It’s the end of the year; the perfect time to feel bad about how much you’ve gotten done this past year. Trust me, you’re not alone. But let’s stop sobbing about it and think about how we might do things a little better in 2017. A few months ago I set some guidelines for myself, to ensure I’d keep up the creative work. So far they’ve really been helping me stay on top of things. So I figured I’d share them with you guys. This way, if someone asks you about your New Year’s resolutions you don’t have to fake an answer and feel bad about yourself, you’ll actually have 10 of them.
More sleep, less time in bed
If there’s anything that kills your creativity, it’s a lack of energy. I used to stay up late (mostly to make up for the fact that I had been bumming around all day), and as a consequence I didn’t get out of bed before 11. Since I’ve started going to bed at a more decent time and setting an (relatively) early alarm, I feel a lot more energetic. I also try not to stay in bed too long after I’ve woken up. I would love to tell you that the morning is a magical time of the day, and that you wake up to the smell of fresh croissants and the sound of you neighbor’s soft, enchanting singing voice in the distance. But we don’t live in a Disney movie, and often the mornings are slow, grey and annoying. Altogether I wouldn’t go as far as to say I’m a morning person, but the mornings have turned out to be a surprisingly productive part of the day for me.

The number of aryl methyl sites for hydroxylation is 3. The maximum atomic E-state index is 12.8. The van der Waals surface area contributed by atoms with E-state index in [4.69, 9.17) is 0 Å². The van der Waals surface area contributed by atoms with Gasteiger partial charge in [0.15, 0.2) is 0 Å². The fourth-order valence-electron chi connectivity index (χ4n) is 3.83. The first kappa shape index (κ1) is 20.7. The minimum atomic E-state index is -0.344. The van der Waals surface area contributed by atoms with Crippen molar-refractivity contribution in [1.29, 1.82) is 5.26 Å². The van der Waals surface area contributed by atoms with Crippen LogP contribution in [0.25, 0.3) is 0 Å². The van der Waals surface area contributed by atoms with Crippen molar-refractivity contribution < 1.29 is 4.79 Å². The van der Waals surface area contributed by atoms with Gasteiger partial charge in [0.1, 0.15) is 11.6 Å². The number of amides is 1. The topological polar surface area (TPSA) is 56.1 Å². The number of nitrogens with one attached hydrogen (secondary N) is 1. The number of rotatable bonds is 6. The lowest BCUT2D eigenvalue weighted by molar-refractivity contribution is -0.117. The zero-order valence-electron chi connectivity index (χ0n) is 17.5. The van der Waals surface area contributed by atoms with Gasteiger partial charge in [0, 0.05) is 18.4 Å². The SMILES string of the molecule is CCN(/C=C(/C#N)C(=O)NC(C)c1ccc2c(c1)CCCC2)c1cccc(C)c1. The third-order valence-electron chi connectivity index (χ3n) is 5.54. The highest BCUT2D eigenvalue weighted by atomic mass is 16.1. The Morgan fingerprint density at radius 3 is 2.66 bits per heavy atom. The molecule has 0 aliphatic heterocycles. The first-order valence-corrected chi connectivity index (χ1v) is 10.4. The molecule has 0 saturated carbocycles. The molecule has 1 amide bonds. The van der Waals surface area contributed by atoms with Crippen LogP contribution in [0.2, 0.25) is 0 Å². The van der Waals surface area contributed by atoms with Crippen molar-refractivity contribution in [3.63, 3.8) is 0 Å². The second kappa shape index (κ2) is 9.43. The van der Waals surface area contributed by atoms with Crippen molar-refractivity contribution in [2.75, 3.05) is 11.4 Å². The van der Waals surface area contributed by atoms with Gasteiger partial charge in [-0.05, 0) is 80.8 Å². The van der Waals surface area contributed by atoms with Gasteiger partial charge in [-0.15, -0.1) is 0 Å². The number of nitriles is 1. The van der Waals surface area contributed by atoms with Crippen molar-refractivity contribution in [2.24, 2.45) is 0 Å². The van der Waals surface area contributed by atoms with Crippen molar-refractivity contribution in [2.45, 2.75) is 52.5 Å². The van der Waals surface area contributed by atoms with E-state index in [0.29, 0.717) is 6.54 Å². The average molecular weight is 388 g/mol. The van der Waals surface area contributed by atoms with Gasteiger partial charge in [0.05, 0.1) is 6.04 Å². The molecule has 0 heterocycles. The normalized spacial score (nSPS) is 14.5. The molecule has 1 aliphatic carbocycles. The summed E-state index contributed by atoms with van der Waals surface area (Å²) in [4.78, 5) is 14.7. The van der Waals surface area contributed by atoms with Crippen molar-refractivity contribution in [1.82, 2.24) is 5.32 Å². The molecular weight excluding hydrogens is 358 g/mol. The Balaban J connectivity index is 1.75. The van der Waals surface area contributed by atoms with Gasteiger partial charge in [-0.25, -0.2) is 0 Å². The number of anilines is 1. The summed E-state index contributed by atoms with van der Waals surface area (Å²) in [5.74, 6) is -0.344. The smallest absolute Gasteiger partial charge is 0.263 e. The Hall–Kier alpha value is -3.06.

More arty music, less party music
Of course it’s important to let loose every now and then. Everyone needs a break from work, so go on, step away from the laptop and have a little twerking session to your favourite Beyoncé song (gotta make sure you’re not getting rusty right). Just remember, however satisfying this might feel, it’s not very likely to spark your artistic qualities that much. To help you get into the (more creative) zone, I’d suggest to steer clear of top 40 and listen to music that has a bit more depth to it. Don’t be afraid to get a little emo, let’s play the tortured artist for a bit and see where it takes you. Low lighting and the sound of rain against your window are a plus. No clue what to listen to? My go-to bands for mind drifting are Dry the River, Death Cab for Cutie and Sufjan Stevens. There’s also these “focus” playlists on Spotify, that can be true lifesavers. If you’re as easily distracted as me, and find yourself categorizing your cat stickers instead of doing your work, these might really help to stay focussed. When I’m doing creatively dead work, like repetative photoshopping, I tend to listen to podcasts to make my life seem a little less empty. If you have a pet to talk to, that’d be even better. Nothing beats a little heartfelt conversation with a furry friend.
More conversation, less Emoijs